Hitachi is named as the current owner of 3 of the top ten EV patents. Patent US9397374 has an estimated value of $16.5million and describes a “secondary battery system and accompanying information management device, as well as methods for the recovery and reuse of the secondary battery system”.

In fact, Toyota is the only car company (out of the big 4 IP holders) that appears in the top ten (or even the top 50) list of patents with the highest market value—making a strong argument for quality of patents over quantity.

Qualcomm's wireless battery charging patentUS 2013/0300358 A1 - Wireless power transfer for appliances and equipments by Qualcomm (Source: PatSnap platform)

Other driving forces

Tales of the unexpected

Looking below the fold, there are other key players you might not expect to see.

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Sony and Bosch electric vehicle patents include batteries and drive systemsSony and Bosch have a lot of patents relevant to electric cars (Source: PatSnap platform)

Robert Bosch—perhaps better known for its power tools—and Sony—the audiovisual/entertainment giant—hold over 700 relevant patents between them.

Is a cordless drill or the Walkman on an evolutionary path to electric cars?

Sony’s chief executive, Kanzo Hirai, says “We don’t have plans at this point but never say never”.

New companies
(or Car Trek—The Nexus Generation)

There’s also a bunch of new companies and inventors gaining traction. These young upstarts could represent future competitors or potential partners. More importantly they may provide a glimpse into the kinds of products soon to enter the market.

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New companies in electric car developmentNew companies entering the electric car patent fray (Source: PatSnap platform)

Faraday Future—a California based start-up which describes itself as a “user-centric, advanced mobility company”—is the most patent-intensive new EV company. Despite reports that the company is having a few financial and personnel issues, it still seems to be pushing forward.

Faraday Future’s recent patents relate to all aspects of the development of electric vehicles, including US20170288286A1 “Liquid temperature regulated battery pack for electric vehicles”, published on October 5th, 2017, and US20170232931A1 “Remote control system for a vehicle”.

Interestingly, Superpedestrian is a Danish company that has been specialising in electric cycles. Are the established automotive manufacturers distracted by 100 plus years of combustion engine R&D? Could Superpedestrian be the sort of low-tech, disruptive innovation business that Clayton M Christensen warned us all about back in 1997?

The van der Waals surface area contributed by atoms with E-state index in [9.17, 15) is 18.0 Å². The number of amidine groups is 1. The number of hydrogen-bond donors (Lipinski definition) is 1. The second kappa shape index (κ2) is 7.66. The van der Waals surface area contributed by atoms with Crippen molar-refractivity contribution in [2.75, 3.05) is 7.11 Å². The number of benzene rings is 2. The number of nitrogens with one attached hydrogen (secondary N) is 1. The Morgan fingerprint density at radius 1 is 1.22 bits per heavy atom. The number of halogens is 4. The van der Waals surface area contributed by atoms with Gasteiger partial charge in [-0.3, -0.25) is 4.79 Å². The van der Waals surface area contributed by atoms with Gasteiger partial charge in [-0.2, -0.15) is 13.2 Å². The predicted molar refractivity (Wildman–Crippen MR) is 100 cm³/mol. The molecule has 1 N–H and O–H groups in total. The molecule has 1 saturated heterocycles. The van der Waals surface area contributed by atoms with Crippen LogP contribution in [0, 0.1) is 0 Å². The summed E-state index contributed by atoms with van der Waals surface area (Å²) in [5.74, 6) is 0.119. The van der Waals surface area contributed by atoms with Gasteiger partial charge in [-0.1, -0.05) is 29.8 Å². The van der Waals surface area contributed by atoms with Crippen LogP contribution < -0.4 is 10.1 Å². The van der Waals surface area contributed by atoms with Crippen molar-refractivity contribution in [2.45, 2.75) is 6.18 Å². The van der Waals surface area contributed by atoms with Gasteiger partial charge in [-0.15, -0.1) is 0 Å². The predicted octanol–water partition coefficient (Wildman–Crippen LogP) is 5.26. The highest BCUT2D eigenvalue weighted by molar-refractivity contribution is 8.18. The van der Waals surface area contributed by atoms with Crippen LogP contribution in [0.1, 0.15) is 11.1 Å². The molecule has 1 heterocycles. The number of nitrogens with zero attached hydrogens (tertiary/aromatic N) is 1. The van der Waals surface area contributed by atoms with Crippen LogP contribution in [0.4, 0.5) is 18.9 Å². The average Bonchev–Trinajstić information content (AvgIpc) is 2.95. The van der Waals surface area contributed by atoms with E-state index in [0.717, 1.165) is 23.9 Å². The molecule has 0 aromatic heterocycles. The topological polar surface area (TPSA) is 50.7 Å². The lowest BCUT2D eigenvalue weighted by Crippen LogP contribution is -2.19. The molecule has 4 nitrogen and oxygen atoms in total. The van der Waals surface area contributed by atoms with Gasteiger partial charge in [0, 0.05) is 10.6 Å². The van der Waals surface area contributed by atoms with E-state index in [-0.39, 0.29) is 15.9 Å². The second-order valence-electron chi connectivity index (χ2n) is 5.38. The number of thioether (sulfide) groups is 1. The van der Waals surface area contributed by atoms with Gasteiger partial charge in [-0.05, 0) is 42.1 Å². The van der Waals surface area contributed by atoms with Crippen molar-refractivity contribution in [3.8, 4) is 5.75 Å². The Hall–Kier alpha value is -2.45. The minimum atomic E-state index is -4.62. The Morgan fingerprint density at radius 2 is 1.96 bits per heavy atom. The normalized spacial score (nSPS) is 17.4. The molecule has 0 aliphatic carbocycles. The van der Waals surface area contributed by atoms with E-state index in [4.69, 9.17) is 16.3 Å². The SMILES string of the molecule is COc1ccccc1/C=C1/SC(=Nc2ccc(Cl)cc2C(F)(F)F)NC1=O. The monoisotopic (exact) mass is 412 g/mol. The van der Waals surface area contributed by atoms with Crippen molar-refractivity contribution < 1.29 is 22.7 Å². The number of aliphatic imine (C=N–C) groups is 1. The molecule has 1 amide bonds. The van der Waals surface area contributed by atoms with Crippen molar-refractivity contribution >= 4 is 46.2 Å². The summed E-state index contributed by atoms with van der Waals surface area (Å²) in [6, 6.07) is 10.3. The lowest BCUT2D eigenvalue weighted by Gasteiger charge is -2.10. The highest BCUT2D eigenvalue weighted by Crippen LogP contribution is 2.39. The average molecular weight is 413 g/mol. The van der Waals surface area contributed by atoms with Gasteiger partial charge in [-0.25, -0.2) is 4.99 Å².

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Technology landscapes

‘Der be gold in ‘dem hills

A patent landscape is a 3D, topographical representation of patents within a technology space. These can give you a 360° view over any area of interest.

The peaks indicate areas with a high patent count—the crowded hills have been well explored and are more likely to have yielded gold. But there could be a few good nuggets still waiting to be discovered.

Valleys and “white spaces”, on the other hand, represent areas with minimal patent filings and unexplored frontiers.

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Hyundai, Toyota, Kia and GM dominate electric vehicle patentsDominant forces in electric vehicle patenting (Source: PatSnap platform)

The technology landscape (above) reveals the dominance of the top electric car companies (in red) around engines and braking. But if we remove their noise (see below), we can see how other players feature on the terrain and where their specialisms lie.

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Specialists electric car technologies include batteries, drive systems and chargingSpecialists in core EV technologies (Source: PatSnap platform)

From a top line view, Hitachi’s specialisms appear to sit within braking and electric drive systems. Sony has a lot of investment in batteries. And Bosch is virtually covering the full spectrum of core EV technologies.

Creating new bonds—a license to thrill

Highlighting licensing deals on the landscape reveals clusters of activity—some around charging stations, and more around electric drive systems. This suggests that these are technology areas where joint R&D is most likely to occur. It also reveals companies open to licensing their patents.

If you are new to EV, or need to take your project into the fastlane, could these companies fill technological potholes via licensing opportunities?

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Licensing drive systems, charging and batteries for electric carsLicensing deals in the electric vehicle industry (Source: PatSnap platform)

Turn science fiction into science fact

Technology development is moving faster than ever—making it essential to plan your R&D journey well. Wasted resources and losses of productivity could cause your latest novel concept to crash and burn—and become yesterday’s news in a flash.

  • Know your competition
  • Know your friends
  • Know the trends

Get more Insights with PatSnap

This report was designed and created using Insights by PatSnap with the following Boolean search parameters:

(((“electric” OR “electronic” OR “hybrid” OR “electrical”) AND (“car” OR “automobile” OR “SUV” OR “sedan” OR “truck” OR “hatchback”)) AND ("hybrid vehicle" OR "hybrid car" OR "electric vehicle" OR "electric car")) NOT (CPC:(B4 OR G06Q30/02))

We encourage you to modify and improve upon these rudimentary parameters, so you can uncover the Insights that matter to you.